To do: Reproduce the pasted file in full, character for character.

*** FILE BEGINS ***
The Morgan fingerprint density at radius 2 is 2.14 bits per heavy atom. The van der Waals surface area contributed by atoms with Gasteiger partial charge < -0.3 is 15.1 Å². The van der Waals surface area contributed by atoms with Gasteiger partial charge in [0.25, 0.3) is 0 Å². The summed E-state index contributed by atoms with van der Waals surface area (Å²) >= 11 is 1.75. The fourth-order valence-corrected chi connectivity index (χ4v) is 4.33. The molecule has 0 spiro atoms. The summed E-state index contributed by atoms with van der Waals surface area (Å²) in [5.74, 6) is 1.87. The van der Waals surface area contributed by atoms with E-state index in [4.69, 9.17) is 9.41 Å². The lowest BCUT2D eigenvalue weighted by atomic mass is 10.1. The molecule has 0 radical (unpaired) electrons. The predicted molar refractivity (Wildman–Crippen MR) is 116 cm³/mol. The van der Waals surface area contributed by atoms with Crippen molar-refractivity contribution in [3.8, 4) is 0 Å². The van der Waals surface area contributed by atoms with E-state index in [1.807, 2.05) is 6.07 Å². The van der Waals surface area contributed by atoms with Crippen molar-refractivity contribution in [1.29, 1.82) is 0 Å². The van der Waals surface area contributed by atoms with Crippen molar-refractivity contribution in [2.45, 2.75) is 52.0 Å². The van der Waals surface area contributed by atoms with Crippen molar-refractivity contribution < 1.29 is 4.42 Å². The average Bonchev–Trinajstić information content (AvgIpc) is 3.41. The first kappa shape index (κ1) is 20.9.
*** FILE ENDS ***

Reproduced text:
The Morgan fingerprint density at radius 2 is 2.14 bits per heavy atom. The van der Waals surface area contributed by atoms with Gasteiger partial charge < -0.3 is 15.1 Å². The van der Waals surface area contributed by atoms with Gasteiger partial charge in [0.25, 0.3) is 0 Å². The summed E-state index contributed by atoms with van der Waals surface area (Å²) >= 11 is 1.75. The fourth-order valence-corrected chi connectivity index (χ4v) is 4.33. The molecule has 0 spiro atoms. The summed E-state index contributed by atoms with van der Waals surface area (Å²) in [5.74, 6) is 1.87. The van der Waals surface area contributed by atoms with E-state index in [4.69, 9.17) is 9.41 Å². The lowest BCUT2D eigenvalue weighted by atomic mass is 10.1. The molecule has 0 radical (unpaired) electrons. The predicted molar refractivity (Wildman–Crippen MR) is 116 cm³/mol. The van der Waals surface area contributed by atoms with Crippen molar-refractivity contribution in [3.8, 4) is 0 Å². The van der Waals surface area contributed by atoms with E-state index in [1.807, 2.05) is 6.07 Å². The van der Waals surface area contributed by atoms with Crippen molar-refractivity contribution in [1.29, 1.82) is 0 Å². The van der Waals surface area contributed by atoms with Crippen molar-refractivity contribution in [2.45, 2.75) is 52.0 Å². The van der Waals surface area contributed by atoms with Crippen molar-refractivity contribution < 1.29 is 4.42 Å². The average Bonchev–Trinajstić information content (AvgIpc) is 3.41. The first kappa shape index (κ1) is 20.9.